My passenger was well-spoken, and I had the impression that she was intelligent, endowed at least in the moment with a certain authority. A distance was imposed by the fact that she was Native American. If I had been inclined to meddle, it would have been yet another of countless historical violations for which I have inherited some sense of responsibility, and I knew better than to interfere.
When we got to the freeway entrance, I pulled over at the underpass. As I came to a stop, I asked if money would be helpful, and she said yes. I reached into the back seat, got my purse, and had to search for a moment in the bottomless pit for my wallet. “Now that I’ve offered,” I said humorously, “I hope I can find it.” I did, pulled out a $20 bill and handed it to her. She thanked me and got out. The last I saw of her, she was easily climbing the incline to the freeway.
As I drove away, I hoped that she would be all right, that a good person would pick her up. I assumed, or perhaps knew, that she wanted urgently to get home.
This was one of those experiences when you just have to let go of the usual bearings. Something extraordinary was afoot, and I couldn’t name it. One element was a matter of timing. I had made a series of random decisions that put me on Cerrillos at the specific moment when she needed my help. Later I would realize that she was standing right across the street from the Santa Fe Indian Hospital.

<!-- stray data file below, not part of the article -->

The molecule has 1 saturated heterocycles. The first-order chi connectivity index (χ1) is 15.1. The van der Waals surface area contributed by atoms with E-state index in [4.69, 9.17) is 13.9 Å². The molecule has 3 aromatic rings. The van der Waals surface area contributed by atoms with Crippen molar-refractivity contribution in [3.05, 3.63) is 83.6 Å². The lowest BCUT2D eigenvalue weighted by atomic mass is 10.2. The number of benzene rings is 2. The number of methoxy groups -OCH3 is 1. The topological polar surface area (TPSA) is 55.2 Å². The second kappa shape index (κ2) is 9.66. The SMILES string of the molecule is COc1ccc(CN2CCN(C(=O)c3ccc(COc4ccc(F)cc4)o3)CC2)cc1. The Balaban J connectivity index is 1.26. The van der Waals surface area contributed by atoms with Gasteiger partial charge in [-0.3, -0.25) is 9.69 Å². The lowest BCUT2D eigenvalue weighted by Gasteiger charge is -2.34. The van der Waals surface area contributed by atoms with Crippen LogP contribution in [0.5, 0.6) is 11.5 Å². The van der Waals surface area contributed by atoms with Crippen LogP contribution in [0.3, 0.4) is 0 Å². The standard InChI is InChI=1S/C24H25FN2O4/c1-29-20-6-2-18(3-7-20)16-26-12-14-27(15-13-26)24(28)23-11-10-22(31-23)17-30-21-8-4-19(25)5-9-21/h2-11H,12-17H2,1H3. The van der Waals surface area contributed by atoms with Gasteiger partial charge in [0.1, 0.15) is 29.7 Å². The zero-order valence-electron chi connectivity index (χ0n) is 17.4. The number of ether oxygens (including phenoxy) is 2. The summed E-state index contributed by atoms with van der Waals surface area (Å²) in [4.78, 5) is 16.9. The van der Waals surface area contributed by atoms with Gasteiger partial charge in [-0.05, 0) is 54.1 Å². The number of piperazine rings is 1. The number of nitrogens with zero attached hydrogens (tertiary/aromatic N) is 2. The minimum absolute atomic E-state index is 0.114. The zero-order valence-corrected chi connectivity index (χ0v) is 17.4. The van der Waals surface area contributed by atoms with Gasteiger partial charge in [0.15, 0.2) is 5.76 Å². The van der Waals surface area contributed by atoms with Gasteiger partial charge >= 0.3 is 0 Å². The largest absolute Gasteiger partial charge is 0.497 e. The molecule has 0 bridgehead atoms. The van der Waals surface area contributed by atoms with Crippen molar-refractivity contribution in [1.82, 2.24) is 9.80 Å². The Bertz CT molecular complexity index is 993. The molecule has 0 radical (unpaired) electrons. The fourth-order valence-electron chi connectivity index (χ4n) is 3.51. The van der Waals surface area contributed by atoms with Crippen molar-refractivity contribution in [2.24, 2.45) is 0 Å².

I will never know her story, but the few minutes we were together were those of mutual trust. We never looked into each other’s eyes, and there was something about her that ensured plenty of space. She was very polite and made no effort whatsoever to solicit more than what I freely offered. I was left with the unusual feeling that what I had done for her was completely sufficient.
The encounter was still with me that evening when I met sister Kate and a friend for dinner, and I shared the story. Kate’s friend is an attorney, and his alarmed response was completely reasonable. There are all sorts of reasons why I shouldn’t have done what I did. The moment could have turned into a disaster, but it didn’t. Kate understood completely. Maybe it is a Heath thing or trust in feminine intuition, but we are both known for actions that in retrospect seem to have been protected.
Kate commented that my car door should have been locked while I was driving. It clearly wasn’t when I pulled over and the young woman surprised me by opening it and getting in. I checked that safety feature the next morning when I picked up a friend for coffee. The door is locked until I flip a switch, and I didn’t flip it on Saturday. I don’t think I was running the show on Saturday.